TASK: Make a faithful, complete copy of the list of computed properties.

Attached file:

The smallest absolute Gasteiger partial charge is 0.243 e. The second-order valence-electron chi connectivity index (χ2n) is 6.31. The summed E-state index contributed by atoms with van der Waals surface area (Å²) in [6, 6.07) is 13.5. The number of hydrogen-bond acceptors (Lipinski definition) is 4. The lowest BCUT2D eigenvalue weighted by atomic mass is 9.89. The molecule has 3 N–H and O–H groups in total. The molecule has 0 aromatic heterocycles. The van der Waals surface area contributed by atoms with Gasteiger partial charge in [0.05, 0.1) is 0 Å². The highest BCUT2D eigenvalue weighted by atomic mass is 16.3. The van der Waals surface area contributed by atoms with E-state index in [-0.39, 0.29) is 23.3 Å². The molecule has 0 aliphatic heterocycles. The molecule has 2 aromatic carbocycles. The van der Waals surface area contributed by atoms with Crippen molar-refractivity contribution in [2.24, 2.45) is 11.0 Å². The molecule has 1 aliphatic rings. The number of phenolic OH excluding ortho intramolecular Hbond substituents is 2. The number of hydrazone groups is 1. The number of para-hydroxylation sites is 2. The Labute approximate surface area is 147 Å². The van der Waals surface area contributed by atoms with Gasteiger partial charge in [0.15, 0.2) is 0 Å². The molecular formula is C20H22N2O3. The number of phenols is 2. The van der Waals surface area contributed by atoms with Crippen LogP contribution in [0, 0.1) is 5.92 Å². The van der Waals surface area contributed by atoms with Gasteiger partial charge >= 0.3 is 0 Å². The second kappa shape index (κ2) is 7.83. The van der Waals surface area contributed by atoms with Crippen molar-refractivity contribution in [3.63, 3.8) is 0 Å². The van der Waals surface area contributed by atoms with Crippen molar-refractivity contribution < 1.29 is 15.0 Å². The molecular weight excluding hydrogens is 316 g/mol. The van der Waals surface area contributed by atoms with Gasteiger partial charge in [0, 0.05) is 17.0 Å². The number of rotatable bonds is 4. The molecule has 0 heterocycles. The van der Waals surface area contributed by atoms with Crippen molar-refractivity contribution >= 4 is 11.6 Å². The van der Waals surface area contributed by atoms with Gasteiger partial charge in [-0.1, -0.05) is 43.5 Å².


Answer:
The smallest absolute Gasteiger partial charge is 0.243 e. The second-order valence-electron chi connectivity index (χ2n) is 6.31. The summed E-state index contributed by atoms with van der Waals surface area (Å²) in [6, 6.07) is 13.5. The number of hydrogen-bond acceptors (Lipinski definition) is 4. The lowest BCUT2D eigenvalue weighted by atomic mass is 9.89. The molecule has 3 N–H and O–H groups in total. The molecule has 0 aromatic heterocycles. The van der Waals surface area contributed by atoms with Gasteiger partial charge in [0.05, 0.1) is 0 Å². The highest BCUT2D eigenvalue weighted by atomic mass is 16.3. The van der Waals surface area contributed by atoms with E-state index in [-0.39, 0.29) is 23.3 Å². The molecule has 0 aliphatic heterocycles. The molecule has 2 aromatic carbocycles. The van der Waals surface area contributed by atoms with Crippen molar-refractivity contribution in [2.24, 2.45) is 11.0 Å². The molecule has 1 aliphatic rings. The number of phenolic OH excluding ortho intramolecular Hbond substituents is 2. The number of hydrazone groups is 1. The number of para-hydroxylation sites is 2. The Labute approximate surface area is 147 Å². The van der Waals surface area contributed by atoms with Gasteiger partial charge in [0.15, 0.2) is 0 Å². The molecular formula is C20H22N2O3. The number of phenols is 2. The van der Waals surface area contributed by atoms with Crippen LogP contribution in [0, 0.1) is 5.92 Å². The van der Waals surface area contributed by atoms with Gasteiger partial charge >= 0.3 is 0 Å². The second kappa shape index (κ2) is 7.83. The van der Waals surface area contributed by atoms with Crippen molar-refractivity contribution in [3.63, 3.8) is 0 Å². The van der Waals surface area contributed by atoms with Crippen molar-refractivity contribution < 1.29 is 15.0 Å². The molecular weight excluding hydrogens is 316 g/mol. The van der Waals surface area contributed by atoms with Gasteiger partial charge in [0, 0.05) is 17.0 Å². The number of rotatable bonds is 4. The molecule has 0 heterocycles. The van der Waals surface area contributed by atoms with Crippen molar-refractivity contribution >= 4 is 11.6 Å². The van der Waals surface area contributed by atoms with Gasteiger partial charge in [-0.1, -0.05) is 43.5 Å².